Talking Babies With RA

I’m not talking about babies talking about RA, or talking babies that have RA.

I am talking about having babies when you have RA.

For me, with a foot in both the lupus community and the RA community, I have seen more examples of women with lupus having babies than women with RA having babies.  Why that is, I really have no idea.

But what I do know is that I have both lupus and RA, and I really want to have a baby.

So I made it a priority to talk about it at my recent rheumatologist appointment.  My old rheumatologist would not talk to me about this topic.  He felt that we shouldn’t discuss it until it wasn’t hypothetical anymore.  But I’ve been dating the same guy for almost two years now, so it’s not really hypothetical.

And my new doctor is a woman, so maybe she can relate better, and understand that it doesn’t matter how sick you are, but there are some things we are not willing to lose – there is often so much we are forced to give up with illness – and for me, children is one of those things that I’m not willing to give up at this point.

When I was diagnosed, at the age of 22, I was knee-deep in graduate school, and having children wasn’t really on my radar at that point.  I was mainly concerned about getting better.  So I took several medications unquestioningly, which could have an impact on my fertility.

It’s interesting.  When women of a similar age are diagnosed with cancer, they are often urged to freeze their eggs before they start treatment, if they have any desire to have children in the future, given that many cancer treatments cause fertility issues.

The same thing is not done for young women with RA, as far as I am aware of, and I think as a community it is time for us to really start talking about this issue out in the open.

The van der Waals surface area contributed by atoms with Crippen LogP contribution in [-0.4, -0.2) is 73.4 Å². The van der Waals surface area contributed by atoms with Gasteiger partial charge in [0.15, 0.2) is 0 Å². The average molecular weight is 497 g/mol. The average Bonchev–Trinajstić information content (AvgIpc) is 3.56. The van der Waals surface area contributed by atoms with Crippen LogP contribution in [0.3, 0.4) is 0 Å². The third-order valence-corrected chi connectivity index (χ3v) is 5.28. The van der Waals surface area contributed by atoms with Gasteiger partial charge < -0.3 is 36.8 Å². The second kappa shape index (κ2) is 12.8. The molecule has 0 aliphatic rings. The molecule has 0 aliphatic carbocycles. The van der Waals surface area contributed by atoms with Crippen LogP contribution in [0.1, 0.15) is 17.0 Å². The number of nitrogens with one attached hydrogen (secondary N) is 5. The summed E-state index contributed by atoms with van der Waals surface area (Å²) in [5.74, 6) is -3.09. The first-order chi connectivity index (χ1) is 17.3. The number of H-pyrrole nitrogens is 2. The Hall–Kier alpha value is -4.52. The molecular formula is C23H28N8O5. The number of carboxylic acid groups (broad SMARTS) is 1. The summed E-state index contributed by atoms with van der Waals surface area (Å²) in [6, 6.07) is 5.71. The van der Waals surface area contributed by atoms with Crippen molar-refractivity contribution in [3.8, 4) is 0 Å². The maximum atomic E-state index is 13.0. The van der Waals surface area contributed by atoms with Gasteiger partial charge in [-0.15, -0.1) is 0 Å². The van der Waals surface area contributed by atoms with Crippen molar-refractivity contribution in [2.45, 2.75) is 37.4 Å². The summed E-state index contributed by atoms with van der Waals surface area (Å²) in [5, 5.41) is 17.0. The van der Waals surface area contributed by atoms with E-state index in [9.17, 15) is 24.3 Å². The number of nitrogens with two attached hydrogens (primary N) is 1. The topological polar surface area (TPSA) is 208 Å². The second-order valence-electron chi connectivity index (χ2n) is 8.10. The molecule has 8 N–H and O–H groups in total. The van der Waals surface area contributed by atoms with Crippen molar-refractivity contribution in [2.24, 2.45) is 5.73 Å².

Although no one has told me directly that I might have fertility issues, it is definitely a concern of mine.  I am realistic and know that, fertility issues aside, a pregnancy for someone with RA is going to be more complicated than for my healthy counterparts.

It will not be a spontaneous event, but rather very planned and highly regulated and monitored.  Not that, that is a bad thing in that the goal is to have the healthiest baby possible.

It’s important to talk to your doctor early on about pregnancy, as this might impact the treatment that you receive.  It is also important to have a frank conversation with your doctor about whether they think it is safe enough – and that you are healthy enough – to conceive and give birth to a healthy baby.

There are several important things to keep in mind when considering pregnancy with RA:

  • Some medications used to treat RA are not safe for use during pregnancy.  And many of these medications require a “washout” period, which depending on the medication, can take months or even years to be rid of.
  • As long as you are on meds or in the washout period, multiple forms of contraception are necessary in order to prevent accidental pregnancy and birth defects.
  • Getting pregnant when RA disease activity is low tends to be better than getting pregnant when disease activity is high, even though women with RA can get better during pregnancy, worse during pregnancy, or disease activity can stay the same the same during pregnancy, regardless of how the disease is managed at the time that pregnancy occurs.
  • While a woman with RA can have a successful pregnancy, the pregnancy is considered high-risk and requires coordination with your medical team, which will include an obstetrician.
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